In 1999, as an undergraduate student in modern languages at the University of Oxford, I stumbled upon a documentary about bioethics featuring an interview with Jean Bernard, a renowned and by then elderly French haematologist, bioethicist and member of the Académie Française.
He described the remarkable changes in medicine during the 20th century – from the development of antibiotics to advancements in genetics – and the ethical issues that accompanied them. I had not, until then, appreciated the moral complexity of medicine and I found it fascinating.
At Oxford it was not possible for non-medics to attend medical lectures, but I was allowed to sit in on the history of medicine lectures delivered to history students. I was struck by the dubious conduct of some doctors in the past, especially during the so called “scramble for Africa” in the late 19th century, when European countries occupied and colonised vast swathes of the continent.
So regular was my attendance that one day the director of the department approached me at the end of a lecture. I thought he was going to throw me out, but instead he suggested that I apply for a scholarship to study for a master’s in medical history. All I needed to do, he said, was obtain a first-class degree.
Somehow, I did. A few months later I found myself in Green College, studying medical history. The two high points of that year were meeting my future wife, Samantha – then a medical student, now a surgeon – and receiving a handwritten letter from Professor Bernard, stressing the importance of the study of medical history (in that order, of course).
A year later, when studying for a master’s in medical ethics at Imperial College London, I met the genial Raanan Gillon – a GP and a pioneer of medical ethics in the UK – and read his little book, Philosophical Medical Ethics. Buried in one of the chapters was a suggestion for a thesis on truth-telling in medicine. I asked him if he would supervise a PhD in the subject. He agreed.
After the completion of my PhD in 2006, I took up a one-year lectureship in medical ethics at Keele University and then a permanent lectureship at St George’s, University of London, where I taught medical students.
I loved teaching but soon grew disillusioned with other aspects of academic life. I would spend months writing journal articles that hardly anyone read. At first, this mattered little because it embellished my CV, but with time it mattered more. In 2007 or 2008, I remember telling myself that I would stop writing articles that no one read. The thrill of publishing in academic journals faded and I was much happier writing a piece for the BBC, where dozens of readers might engage in correspondence, than for a medical ethics journal where publication was followed by a deafening silence.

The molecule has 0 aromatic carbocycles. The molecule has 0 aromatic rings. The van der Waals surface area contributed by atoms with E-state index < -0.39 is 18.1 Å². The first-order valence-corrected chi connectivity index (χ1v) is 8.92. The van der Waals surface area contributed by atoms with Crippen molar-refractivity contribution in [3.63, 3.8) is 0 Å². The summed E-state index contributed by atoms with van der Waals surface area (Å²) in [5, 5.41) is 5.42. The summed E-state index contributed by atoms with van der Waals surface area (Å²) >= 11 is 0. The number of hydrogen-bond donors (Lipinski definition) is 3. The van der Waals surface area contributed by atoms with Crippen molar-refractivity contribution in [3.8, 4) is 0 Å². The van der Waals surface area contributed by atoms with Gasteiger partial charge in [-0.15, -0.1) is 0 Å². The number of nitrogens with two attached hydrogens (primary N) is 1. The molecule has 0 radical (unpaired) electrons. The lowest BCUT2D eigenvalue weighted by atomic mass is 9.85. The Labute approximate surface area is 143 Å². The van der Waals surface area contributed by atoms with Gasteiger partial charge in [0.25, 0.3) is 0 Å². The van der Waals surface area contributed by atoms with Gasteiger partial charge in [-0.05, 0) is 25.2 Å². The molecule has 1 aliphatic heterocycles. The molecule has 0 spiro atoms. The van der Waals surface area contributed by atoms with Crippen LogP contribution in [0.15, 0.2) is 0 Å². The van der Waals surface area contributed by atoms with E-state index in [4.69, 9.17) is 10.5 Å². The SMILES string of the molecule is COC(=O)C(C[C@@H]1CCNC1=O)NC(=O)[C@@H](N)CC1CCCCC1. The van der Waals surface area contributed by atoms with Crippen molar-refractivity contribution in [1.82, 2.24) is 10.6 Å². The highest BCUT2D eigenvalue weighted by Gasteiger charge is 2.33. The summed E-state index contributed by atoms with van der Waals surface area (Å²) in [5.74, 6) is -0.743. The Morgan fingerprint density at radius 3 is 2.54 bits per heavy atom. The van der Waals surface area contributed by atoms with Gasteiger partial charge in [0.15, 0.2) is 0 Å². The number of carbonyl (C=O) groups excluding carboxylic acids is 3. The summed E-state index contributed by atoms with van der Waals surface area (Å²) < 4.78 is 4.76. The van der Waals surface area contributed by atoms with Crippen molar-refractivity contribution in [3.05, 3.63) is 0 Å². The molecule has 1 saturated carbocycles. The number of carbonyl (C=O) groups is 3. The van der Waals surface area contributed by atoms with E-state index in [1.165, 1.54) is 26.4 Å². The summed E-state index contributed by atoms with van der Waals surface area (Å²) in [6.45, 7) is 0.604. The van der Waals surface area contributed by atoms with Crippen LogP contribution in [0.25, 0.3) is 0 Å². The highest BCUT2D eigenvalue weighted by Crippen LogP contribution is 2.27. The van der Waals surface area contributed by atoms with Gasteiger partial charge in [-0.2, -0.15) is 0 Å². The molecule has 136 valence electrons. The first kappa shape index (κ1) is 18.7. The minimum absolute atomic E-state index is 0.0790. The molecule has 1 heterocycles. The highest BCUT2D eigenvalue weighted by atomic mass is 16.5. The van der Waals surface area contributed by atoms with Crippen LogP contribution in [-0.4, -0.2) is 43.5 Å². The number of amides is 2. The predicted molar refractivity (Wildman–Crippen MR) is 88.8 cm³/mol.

The next step in my descent into dissatisfaction was the increasingly troublesome thought that no one actually cared what I, a lowly academic, thought about this or that ethical issue. What possible difference could it make? It might, at best, generate a response from a colleague in a journal but the chances of anything I wrote making any practical difference were vanishingly small. After a few years, the whole academic endeavour seemed, to me, trivial and inconsequential. I longed for something more hands-on.
I also became bored of the never-ending cycle of setting exam questions and marking that is part and parcel of life as an academic working in a medical school.
At the time I was a member of an excellent research ethics committee full of senior doctors and lawyers. I discovered that they thought about ethical issues as carefully and astutely as I did. This again made me question my value as an academic ethicist. The most impressive member of that committee was a barrister. When a solicitor friend mentioned in passing that he could see me as a barrister, that was it.
In the summer of 2009, I took a gamble. I resigned from my lectureship at St George’s and became a law student. I was called to the bar in 2011 and have practised ever since, specialising in medical law.
The academic life can be wonderful but it does not suit everybody. I write this piece in case it resonates with anyone out there who is worried about relinquishing a hard-to-get academic job for another career, or newly-minted PhDs who consider an academic post as the determinant of success. There are many alternatives and you may discover that your true talents lie elsewhere.
Daniel Sokol is a medical ethicist, a barrister and the author of Tough Choices: Stories from the Front Line of Medical Ethics (2018).